February 7, 2023

Bible Scholar Dr. Hillel Mali Brings Worlds Together at Shalem

In the Mishnaic tractate Ethics of the Fathers, a disciple of the great sage Hillel said to “turn the Torah over and over, because everything is in it.” That, perhaps more than anything, is the lesson that students in Dr. Hillel Mali’s course “Introduction to the Hebrew Bible” are learning—and which Mali is delighted to learn anew.

“We just had a class on criminal law as described in Vayikra (Leviticus), which involved a discussion of the concept of hierarchy in religion and the application of justice in a modern Jewish state,” explains Mali, who joined Shalem’s faculty as a member of the Core Curriculum Department this fall. “I say to my students at the beginning of the semester, ‘I’ll bring the sources and the questions to stimulate discussion, and then I’m just another participant, seeking out the wisdom in the text.’ And at Shalem, I’m always surprised by where that journey leads.”

Given Mali’s academic background, that is no small compliment: The recipient of a PhD in Talmudic and Halachic studies from Bar-Ilan University, Mali went on to pursue postdoctoral studies at the Hebrew University of Jerusalem before spending the next five years as a Fulbright Postdoctoral Fellow at New York University, a lecturer in the Program in Judaic Studies at Princeton University, and a Gruss Scholar in Residence at New York University’s School of Law, respectively. Yet Mali insists that a large part of what makes Shalem such an exciting place to teach stems from the similarities to what he calls “the other half of my personality.”

Dr. Hillel Mali

“Today I’m at home in academia, but I grew up in the beit midrash,” explains Mali. “In the Jewish study hall, the emphasis is on open, dynamic discussion. Shalem is unique in that its seminar format manages to combine the best of both worlds: On the one hand, uncompromising academic excellence, and on the other, spirited, stimulating dialogue and a desire to find the relevance of subject matter to one’s own life.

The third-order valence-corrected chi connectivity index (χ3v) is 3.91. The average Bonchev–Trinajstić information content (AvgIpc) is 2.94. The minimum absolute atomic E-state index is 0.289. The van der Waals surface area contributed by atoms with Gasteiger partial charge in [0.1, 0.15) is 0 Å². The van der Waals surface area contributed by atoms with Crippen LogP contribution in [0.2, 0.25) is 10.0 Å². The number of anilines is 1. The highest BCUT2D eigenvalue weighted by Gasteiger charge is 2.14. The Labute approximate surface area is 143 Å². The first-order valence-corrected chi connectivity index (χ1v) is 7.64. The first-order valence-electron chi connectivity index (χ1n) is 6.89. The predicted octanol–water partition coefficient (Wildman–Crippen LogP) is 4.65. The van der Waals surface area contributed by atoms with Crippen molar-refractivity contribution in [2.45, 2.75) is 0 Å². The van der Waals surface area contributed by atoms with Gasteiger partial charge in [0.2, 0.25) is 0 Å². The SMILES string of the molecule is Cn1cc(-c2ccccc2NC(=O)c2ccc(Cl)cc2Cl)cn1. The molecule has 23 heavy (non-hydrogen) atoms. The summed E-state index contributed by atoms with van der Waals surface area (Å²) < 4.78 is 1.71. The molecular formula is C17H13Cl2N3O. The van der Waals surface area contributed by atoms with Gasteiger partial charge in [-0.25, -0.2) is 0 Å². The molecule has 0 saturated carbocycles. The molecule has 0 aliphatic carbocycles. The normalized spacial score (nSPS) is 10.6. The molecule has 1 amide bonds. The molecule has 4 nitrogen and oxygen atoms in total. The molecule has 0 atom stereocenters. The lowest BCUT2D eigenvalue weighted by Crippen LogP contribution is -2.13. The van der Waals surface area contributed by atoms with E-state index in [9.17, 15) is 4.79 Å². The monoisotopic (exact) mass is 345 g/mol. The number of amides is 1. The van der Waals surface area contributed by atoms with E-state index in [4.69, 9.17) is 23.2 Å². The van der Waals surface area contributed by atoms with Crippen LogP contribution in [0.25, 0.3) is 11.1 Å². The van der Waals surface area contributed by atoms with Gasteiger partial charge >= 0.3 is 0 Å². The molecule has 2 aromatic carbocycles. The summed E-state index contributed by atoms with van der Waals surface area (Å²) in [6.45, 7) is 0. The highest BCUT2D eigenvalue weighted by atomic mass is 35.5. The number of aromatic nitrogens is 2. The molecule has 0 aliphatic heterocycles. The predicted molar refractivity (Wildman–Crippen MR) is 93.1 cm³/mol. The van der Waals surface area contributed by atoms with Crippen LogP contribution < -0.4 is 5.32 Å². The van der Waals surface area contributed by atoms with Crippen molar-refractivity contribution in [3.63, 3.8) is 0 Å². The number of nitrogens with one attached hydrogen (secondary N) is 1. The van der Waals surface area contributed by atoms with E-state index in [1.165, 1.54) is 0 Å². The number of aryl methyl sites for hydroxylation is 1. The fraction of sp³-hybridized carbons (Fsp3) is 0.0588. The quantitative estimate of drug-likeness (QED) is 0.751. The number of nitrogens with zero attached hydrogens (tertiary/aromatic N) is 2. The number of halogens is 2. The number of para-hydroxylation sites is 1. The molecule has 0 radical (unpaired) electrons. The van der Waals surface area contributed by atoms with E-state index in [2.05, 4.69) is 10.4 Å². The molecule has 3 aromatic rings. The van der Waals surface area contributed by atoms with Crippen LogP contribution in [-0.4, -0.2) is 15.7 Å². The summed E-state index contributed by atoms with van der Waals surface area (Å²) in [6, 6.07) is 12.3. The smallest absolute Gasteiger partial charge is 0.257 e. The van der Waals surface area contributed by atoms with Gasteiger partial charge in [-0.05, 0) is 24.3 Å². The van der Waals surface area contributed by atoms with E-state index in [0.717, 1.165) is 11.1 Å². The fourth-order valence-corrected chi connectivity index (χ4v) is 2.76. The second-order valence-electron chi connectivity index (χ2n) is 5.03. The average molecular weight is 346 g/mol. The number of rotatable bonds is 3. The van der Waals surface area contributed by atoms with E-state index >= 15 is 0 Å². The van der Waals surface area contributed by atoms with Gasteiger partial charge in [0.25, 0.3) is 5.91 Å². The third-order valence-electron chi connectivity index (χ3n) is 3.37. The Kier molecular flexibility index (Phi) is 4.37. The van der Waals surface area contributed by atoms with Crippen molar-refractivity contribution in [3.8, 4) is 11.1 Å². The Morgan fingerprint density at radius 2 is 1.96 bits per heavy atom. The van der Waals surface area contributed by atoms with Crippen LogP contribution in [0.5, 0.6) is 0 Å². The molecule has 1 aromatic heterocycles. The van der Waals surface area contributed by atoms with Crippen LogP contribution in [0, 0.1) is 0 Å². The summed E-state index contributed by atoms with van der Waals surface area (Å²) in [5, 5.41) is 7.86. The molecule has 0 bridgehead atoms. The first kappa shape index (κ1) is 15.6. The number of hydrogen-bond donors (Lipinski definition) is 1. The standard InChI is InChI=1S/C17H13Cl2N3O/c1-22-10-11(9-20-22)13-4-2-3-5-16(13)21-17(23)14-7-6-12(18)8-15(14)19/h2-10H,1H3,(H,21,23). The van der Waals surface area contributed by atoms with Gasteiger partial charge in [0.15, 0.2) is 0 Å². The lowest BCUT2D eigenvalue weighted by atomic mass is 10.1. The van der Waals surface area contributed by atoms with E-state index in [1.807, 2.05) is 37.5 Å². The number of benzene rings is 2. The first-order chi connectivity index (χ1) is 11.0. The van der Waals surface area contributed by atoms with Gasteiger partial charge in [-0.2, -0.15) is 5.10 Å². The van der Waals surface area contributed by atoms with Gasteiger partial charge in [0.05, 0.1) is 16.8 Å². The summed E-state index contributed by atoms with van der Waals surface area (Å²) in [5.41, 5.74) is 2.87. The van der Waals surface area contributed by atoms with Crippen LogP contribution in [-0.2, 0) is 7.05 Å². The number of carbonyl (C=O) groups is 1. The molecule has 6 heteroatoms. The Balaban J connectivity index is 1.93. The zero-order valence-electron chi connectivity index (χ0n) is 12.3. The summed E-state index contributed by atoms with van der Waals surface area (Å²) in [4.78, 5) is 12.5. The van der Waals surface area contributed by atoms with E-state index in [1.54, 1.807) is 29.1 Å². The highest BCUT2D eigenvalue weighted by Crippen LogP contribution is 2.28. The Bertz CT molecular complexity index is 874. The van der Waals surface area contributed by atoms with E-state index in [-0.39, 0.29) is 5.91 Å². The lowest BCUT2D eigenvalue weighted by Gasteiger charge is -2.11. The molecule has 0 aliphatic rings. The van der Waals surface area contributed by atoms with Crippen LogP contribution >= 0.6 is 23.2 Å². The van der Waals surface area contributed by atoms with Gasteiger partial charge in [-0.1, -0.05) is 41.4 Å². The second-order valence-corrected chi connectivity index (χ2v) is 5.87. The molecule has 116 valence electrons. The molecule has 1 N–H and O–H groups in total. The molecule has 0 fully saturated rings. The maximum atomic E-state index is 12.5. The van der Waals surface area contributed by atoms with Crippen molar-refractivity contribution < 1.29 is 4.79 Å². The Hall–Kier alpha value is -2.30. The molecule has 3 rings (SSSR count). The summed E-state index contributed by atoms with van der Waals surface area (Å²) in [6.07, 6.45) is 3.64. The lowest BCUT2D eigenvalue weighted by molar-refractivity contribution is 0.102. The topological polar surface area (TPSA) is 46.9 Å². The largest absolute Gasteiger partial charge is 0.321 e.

At Shalem,” he concludes, “there is a palpable sense that what we’re studying matters, to our individual lives and the life of the nation.” As proof of his observation, he points to the fact that at the end of every class, “at least 10 students stay behind to keep talking about the subject or to relate to a new one that came to mind.” They’d rather do that, he laughs, than give their active minds a break.

This emphasis on forging connections between classroom learning and action “outside” is also familiar to Mali, who, throughout his academic career, always managed to keep one foot in the field. Often quite literally: A passionate lover of his native Jerusalem, Mali has lectured on the archaeology and history of Jerusalem for Yad Ben Zvi, an education-and-research institute devoted to the study of Israel’s history, and even edited an interdisciplinary journal for teachers and tour guides aimed at enhancing the study of the city. He is also the founder and musical director of Nigun Yerushalmi (“Jerusalem Melody”), an ensemble for which he is also the lead flutist.

It is perhaps no surprise, then, that Mali chooses to describe his experience at Shalem as a “perfect harmony” of his wide-ranging interests and areas of expertise.

“That Jerusalem now has a top-tier academic institution at which students learn the founding ideas and texts of both the Western and Jewish traditions is both wonderful and critical. It is,” Mali state, “a privilege to be part of this project.”

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